Vioxx judge steps in to split $350 ml plaintiffs lawyer pie

By Alison Frankel
August 11, 2011

It was easier for the plaintiffs lawyers who represented victims of Merck’s Vioxx painkiller to finalize a $4.85 billion settlement with Merck than to reach a fee-sharing agreement with one another.

On Wednesday, the New Orleans federal court judge who presided over the Vioxx multidistrict litigation issued a 132-page final order distributing $350 million in so-called “common benefit attorneys fees” to the lawyers whose work in the MDL contributed to the 2007 global settlement with Merck. In case you weren’t keeping track, total plaintiffs lawyers’ fees in the Vioxx litigation were capped at $1.55 billion, of which more than $1 billion has already been paid out; the $350 million in common benefit fees, which comes out of that $1.55 billion, represents money that all of the lawyers who collected Vioxx contingency fees owe to the small group of plaintiffs lawyers responsible for bringing Merck to the table and negotiating a deal with the drug maker.

Judge Eldon Fallon is the most patient of jurists, but even he was disheartened by the ugliness of the fight over the $350 in common benefit fees — skirmishing that involved a special court-appointed committee of plaintiffs lawyers, a special discovery master, two rounds of objections from lawyers who claimed the committee had a conflict of interest, and a week-long hearing in which committee members and objectors had the chance to cross-examine one another. After a 10-page description of the bitter process, Fallon wrote, “Counsel for individual [Vioxx] claimants have already received over one billion dollars pursuant to contingent fee agreements. Many, if not all, of the common benefit fee applicants are also primary counsel in at least some if not many cases and thus have already received substantial compensation pursuant to contingency fee agreements with their own clients,” the judge continued. “For this reason, it is disconcerting and disappointing to receive such vexatious, vitriolic, and acerbic briefs from some of the attorneys who seek common benefit fees.”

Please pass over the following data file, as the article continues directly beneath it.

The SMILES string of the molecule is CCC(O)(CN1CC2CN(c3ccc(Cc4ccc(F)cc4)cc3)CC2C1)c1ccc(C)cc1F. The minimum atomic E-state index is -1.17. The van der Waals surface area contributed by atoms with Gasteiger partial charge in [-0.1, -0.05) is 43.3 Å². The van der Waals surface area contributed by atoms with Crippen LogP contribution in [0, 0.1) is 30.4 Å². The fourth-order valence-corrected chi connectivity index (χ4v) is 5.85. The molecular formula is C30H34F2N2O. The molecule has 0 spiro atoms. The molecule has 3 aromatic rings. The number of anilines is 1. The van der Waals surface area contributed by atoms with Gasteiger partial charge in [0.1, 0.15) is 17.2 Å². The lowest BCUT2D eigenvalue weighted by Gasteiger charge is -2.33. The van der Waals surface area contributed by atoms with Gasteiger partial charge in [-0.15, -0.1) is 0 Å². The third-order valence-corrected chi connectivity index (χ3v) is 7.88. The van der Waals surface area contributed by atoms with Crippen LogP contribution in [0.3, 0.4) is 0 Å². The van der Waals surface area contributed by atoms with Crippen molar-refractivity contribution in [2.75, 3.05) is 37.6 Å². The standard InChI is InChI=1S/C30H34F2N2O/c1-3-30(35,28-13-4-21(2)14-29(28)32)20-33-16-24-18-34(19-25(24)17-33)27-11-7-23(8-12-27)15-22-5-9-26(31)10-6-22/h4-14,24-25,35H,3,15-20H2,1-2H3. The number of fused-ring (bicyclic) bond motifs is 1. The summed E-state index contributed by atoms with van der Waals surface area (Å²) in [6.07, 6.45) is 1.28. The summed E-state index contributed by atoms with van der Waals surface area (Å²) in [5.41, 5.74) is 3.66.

In the end, Judge Fallon noted, only four of the 18 firms that objected to the original allocation plan refused to go along with the final version. Two of those firms are the biggest losers in Fallon’s order. Escobedo, Tippit & Cardenas and The Snapka Law Firm were co-counsel in an early Vioxx trial in Texas state court, winning a $32 million verdict that was later reversed and is still on appeal. Although Escobeda Tippit’s case was not part of the MDL and the firm didn’t do any work in the MDL, Escobeda claimed its trial benefitted other Vioxx claimants. Along with Snapka, it asked for a total of $31.5 million. Judge Fallon awarded Escobeda $1.6 million and Snapka (which had a limited role in the MDL) $1.1 million for their case’s “salutary effect on the Vioxx litigation.” (I left messages with both firms but didn’t hear back.) Another objector, The Branch firm, asked for $3.9 million for its work on New Jersey state court Vioxx cases that allegedly helped drive the company to settlement talks. Judge Fallon awarded the firm $500,000. (Turner Branch didn’t return my call.)

The plaintiffs firms taking home the biggest share of the $350 million are Seeger Weiss and Beasley Allen, both of which were awarded $36.6 million by Judge Fallon. (The Beasley award was about $500,000 less than the plaintiffs lawyer special committee originally recommended; Seeger Weiss was awarded $4.3 million less than the committee originally proposed.) Herman, Herman, Katz & Cotlar, which led the allocation process and took much of the heat from objectors, was awarded $26 million, a $6.5 million haircut from the $32.5 million recommended by the plaintiffs lawyers’ committee. Judge Fallon awarded The Lanier Law Firm, which won a huge verdict in the first Vioxx case to go to trial and helped financed the MDL, the entire $27 million the committee recommended.

The other big winners in Judge Fallon’s allocation are Levin, Fishbein, Sedran & Berman ($19 million); Girardi & Keese ($18.2 million); a consortium of five Texas firms ($18 million); Weitz & Luxenberg ($17.8 million); Levin, Papantinio, Thomas, Mitchell, Eschner & Proctor ($13.9 million); and Blizzard, McCarthy & Nabers ($10.5 million).

 

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2 comments

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But… but… they fought this case for The Good of Humanity!

Posted by Ralphooo | Report as abusive

What about the loss of my grandpa, I never saw a dime even though you gladly added my family to the list of plantiffs. This is such a crock.

Posted by JobReviews | Report as abusive